The artist was simply interested in depicting a night scene with stars, nothing about God and the protection of a town. There is proof of this in a letter he wrote to his brother Theo: " I want to paint "a starry night, possibly at the time of day when beetles and cicadas fly up into the heat of the night."
The interesting point in this painting was actually its technical aspect. Van Gogh was accustomed to paint what he saw (whether a portrait or landscape). But his friend Gauguin had been encouraging him to paint from imagination. And here, for the first time, he is doing just that.
The main reason that Starry Night is considered a masterpiece today is wrapped up with the public's love for sensation, and the fact that a few months later he would kill himself.
One other point: contrary to what some people believe, this painting - and others he painted at this time - shows no evidence of his having a "dehabilitating illnes" The truth was that when Van Gogh was in throes of a pyschotic attack he was totally incapable of painting. But, he always recovered speedily, and his painting skills were unaffected.
- 1 decade ago
haha, i wouldn't count on topanga as an art history expert.
i think Gogh was trying to create a painting that is soothing, but has underlying symbolism. the sky is beautiful and full of movement, and it is above a little town, which is comforting. but the point of view is from the outskirts of town, next to an ugly warped tree, which represents van gogh and how he felt about his life.
also notice that the lights in the church are off. the church is trying to mimic the tree, but it isn't standing as tall at the tree God made.Source(s): art major.
- 1 decade ago
OK. I guess they can see whatever they want to in it. LOL Just like people read a poem and say....."this is what this guy is saying". And someone else reads it and says, "nope, this is what he's saying". And the guy, who has been dead a long time isn't there to ask so who knows.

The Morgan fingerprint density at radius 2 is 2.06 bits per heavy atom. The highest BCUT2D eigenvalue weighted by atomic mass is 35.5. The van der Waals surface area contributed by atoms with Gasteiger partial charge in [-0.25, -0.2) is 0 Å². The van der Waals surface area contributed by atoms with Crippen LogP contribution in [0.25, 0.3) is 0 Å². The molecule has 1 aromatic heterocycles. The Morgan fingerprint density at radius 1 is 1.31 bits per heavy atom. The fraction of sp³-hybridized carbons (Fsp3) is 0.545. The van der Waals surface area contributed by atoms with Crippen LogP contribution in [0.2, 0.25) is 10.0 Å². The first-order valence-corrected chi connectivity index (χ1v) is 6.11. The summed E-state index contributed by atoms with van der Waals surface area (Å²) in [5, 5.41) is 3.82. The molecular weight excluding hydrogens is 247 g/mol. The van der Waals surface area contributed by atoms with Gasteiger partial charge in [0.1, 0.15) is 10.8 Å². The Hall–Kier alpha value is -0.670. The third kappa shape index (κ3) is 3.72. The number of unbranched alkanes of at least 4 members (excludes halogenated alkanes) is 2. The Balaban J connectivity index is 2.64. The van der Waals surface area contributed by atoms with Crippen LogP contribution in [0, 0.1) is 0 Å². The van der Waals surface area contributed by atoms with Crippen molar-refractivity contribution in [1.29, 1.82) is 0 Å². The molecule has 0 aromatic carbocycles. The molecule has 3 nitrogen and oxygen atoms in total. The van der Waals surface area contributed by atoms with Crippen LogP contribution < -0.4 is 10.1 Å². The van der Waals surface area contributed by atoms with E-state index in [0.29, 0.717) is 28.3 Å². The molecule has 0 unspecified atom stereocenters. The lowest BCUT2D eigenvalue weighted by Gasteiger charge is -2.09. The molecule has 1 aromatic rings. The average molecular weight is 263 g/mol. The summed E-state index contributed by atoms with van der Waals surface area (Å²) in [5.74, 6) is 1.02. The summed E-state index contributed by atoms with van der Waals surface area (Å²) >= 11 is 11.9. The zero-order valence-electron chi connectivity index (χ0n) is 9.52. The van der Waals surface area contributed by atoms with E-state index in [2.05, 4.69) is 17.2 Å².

But I'm a poet and recently in a workshop I read a poem I had written. Several people said what they thought it was about. I was amazed at the variety of interpretations. Certainly the poem was one of my more abstract pieces. But not one person understood the true meaning behind it.
So don't worry about what they said the meaning is. What it looks like to you, is what it is to you. That's all that matters. And, BTW, sometimes a starry sky is just a starry sky.
- HaruhiLv 41 decade ago
its all about imagination. a painting can mean a thousand things. but people usually like the theories where everything makes sense and its all a happy ending.
i really dont think van gogh thought about god as he painted that portrait.
the man lived with voices in his head. the painted is whatever you want it to mean because its through your eyes that your looking through.
to me it isnt about god. Its about the confusion that even a simple starry night can cast. each star with its own will and power to glow as much as it can.
hope i made some sense.
and dont worry nothing is wrong with you not seeing what other people see.
- 1 decade ago
I've always seen it as another way Vincent was railing at the church. Showing it as trying to do what nature does, but failing. The tree connects the earth with the dancing stars with God's light and love. The steeple tries to do the same thing, but fails.Source(s): Sister Wendy, Art history classes, reading..
- 1 decade ago
the painting has a soothing nature, and generally, people bring god up whenever they want to feel secure.
im not that religious, so when i look at the pitcure, i just think about my girlfriend, and peaceful nights wasting time- because thats what comforts me
other people find meaning in life with religion, so they are comforted when confronted with the unknown, which is portrayed in this pitcure
- herbinLv 45 years ago
i'm nevertheless attempting to ascertain why human beings may be adversarial to you expressing your love for eachother in front of the youngsters. for sure you're in comparison to creating out in front of your infants or something. i think of it incredibly is wholesome for infants to work out which you 2 are chuffed mutually and luxuriate in being a relatives. extraordinarily with the quantity of divorce and broken households seen everywhere presently.
- 1 decade ago
That is why it's called "Impressionism".